By L Subramanyan
Some time ago, I had argued in these very columns, questioning the logic of the BSNL-MTNL merger and suggested that instead trying to revive the two ailing government monoliths, it was better to shut them down and sell off the assets. The math also justified the arguments.
However, recent developments in the telecom sector, coupled with the government’s decision to go-ahead with the merger, present a new scenario– reimagining BSNL in a new avatar.
The telecom sector has undergone some dramatic changes, starting with the Hon. Supreme Court refusing any sort of relief in the AGR issue. Consequently, two of the three major players– Airtel and Vodafone suddenly find themselves in a very precarious situation, with huge payouts to the government now a certainty.
While Airtel will, in all probability come out of this situation with a rejig of the ownership (meaning that Singtel will now run Airtel and not the Bharti family), the Voda story is going to get more and more complex. The Indian shareholder in Voda (Aditya Birla Group) has said on several occasions that injecting any more money into the company is going to be a huge challenge.
A similar statement was made by Vodafone’s CEO Nick Read on Twitter, “If you’re not a going concern, you’re moving into a liquidation scenario – can’t get any clearer than that.” Notwithstanding Birla’s meeting with Finance Ministry honchos, the fact is that neither the ministry nor the PMO has any say in the matter, since the Hon. Supreme Court has taken a very tough stand. Voda will totter unless the promoters pump in the required amount of money: some Rs 58,000 crore.
This is where the government of India can reimagine BSNL. Notwithstanding its current market position, the fact still remains that the BSNL-MTNL duo has valuable assets. They have roughly 17 lakh kilometers of cable, real estate, and a non-trivial subscriber base. Given the telecom sector’s prospects and the amount of investor interest that Rel-Jio has generated, it may not be an impossible task for the GoI to seek Expressions of Interest and divest 26-49% stake in the entity, which has a revenue rate of just under Rs 21,000 crore (US $2.8 B) and an estimated asset base of Rs 38,000 crore (US $ 5 B), as per government estimates. These numbers, backed by government patronage, will be attractive to several telecom majors in the world.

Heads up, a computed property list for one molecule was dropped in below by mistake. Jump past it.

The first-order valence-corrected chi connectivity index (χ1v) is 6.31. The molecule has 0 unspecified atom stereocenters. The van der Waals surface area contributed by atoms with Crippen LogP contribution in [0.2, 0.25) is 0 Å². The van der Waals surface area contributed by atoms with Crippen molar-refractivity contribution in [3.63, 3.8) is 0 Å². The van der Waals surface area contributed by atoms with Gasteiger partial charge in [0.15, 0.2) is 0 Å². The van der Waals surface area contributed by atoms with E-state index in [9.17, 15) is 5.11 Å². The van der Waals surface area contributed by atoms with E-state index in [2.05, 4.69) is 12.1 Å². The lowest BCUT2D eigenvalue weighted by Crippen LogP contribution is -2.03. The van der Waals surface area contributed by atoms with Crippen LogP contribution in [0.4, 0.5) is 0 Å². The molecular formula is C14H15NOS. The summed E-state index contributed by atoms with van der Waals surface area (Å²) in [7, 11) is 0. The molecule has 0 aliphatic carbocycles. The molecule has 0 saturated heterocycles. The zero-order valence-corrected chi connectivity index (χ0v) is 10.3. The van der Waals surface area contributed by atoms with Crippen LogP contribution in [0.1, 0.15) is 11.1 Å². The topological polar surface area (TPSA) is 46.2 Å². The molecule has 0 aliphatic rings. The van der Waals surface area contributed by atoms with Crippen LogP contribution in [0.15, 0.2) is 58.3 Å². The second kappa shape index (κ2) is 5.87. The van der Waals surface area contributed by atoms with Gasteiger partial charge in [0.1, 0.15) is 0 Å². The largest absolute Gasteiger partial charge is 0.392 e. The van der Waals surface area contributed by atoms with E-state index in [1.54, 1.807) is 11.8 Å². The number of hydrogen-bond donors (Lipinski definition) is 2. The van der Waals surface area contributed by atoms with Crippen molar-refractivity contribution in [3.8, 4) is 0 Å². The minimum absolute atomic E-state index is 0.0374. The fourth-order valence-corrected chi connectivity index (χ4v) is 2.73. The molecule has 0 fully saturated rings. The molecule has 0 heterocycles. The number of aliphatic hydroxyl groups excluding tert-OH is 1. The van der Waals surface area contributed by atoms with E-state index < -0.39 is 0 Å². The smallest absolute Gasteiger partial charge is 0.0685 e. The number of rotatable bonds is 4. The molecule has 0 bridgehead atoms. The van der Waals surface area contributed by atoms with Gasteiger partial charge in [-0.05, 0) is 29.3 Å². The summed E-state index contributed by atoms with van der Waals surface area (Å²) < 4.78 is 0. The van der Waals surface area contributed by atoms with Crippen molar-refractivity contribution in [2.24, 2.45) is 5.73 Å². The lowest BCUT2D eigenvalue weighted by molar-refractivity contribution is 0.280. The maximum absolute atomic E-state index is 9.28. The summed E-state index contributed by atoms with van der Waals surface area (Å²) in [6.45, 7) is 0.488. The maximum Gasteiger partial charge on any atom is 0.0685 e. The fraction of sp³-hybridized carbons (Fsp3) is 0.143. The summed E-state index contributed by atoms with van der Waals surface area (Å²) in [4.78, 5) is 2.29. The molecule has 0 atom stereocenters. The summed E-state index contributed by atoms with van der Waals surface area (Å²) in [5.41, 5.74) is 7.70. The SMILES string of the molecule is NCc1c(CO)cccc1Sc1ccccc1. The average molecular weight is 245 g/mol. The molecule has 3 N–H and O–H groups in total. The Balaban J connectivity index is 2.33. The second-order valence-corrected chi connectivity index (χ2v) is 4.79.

If the government money managers can drive a US $ 5-6 Billion pre-money valuation, a new investor will need to pump in US 5 B to get 49%, a sum that will be hugely adequate for BSNL to modernize, roll out 4G, and start preparing for 5G, while at the same time moving aggressively in the market. In the first phase, it should try and acquire Vodafone subscribers and make a big push into the government and public sector markets for data communication. This will allow the company to take on Airtel when the balance sheet becomes stronger and the foreign partner is ready to start the dogfight for #2.
If the GoI is serious in turning BSNL around and making it a world-class telecom company, it has to look at a model similar to the one deployed in Maruti Suzuki, which was once a government-owned company, had a strategic investor in Suzuki, competed in the Indian auto market, gained leadership and eventually become (and remains) a Suzuki company where the GoI has a minority.
The telecom sector, in the long run, will be run by the simple 1-2 principle. Either you are No 1 or No. 2– or you don’t matter. This is an opportunity for BSNL to try and fight for the No. 2 spot (Jio is a clear # 1, IMHO) and become the next best thing.
If you don’t want to shut it down, then give it a chance to fly again. Stranger things have happened…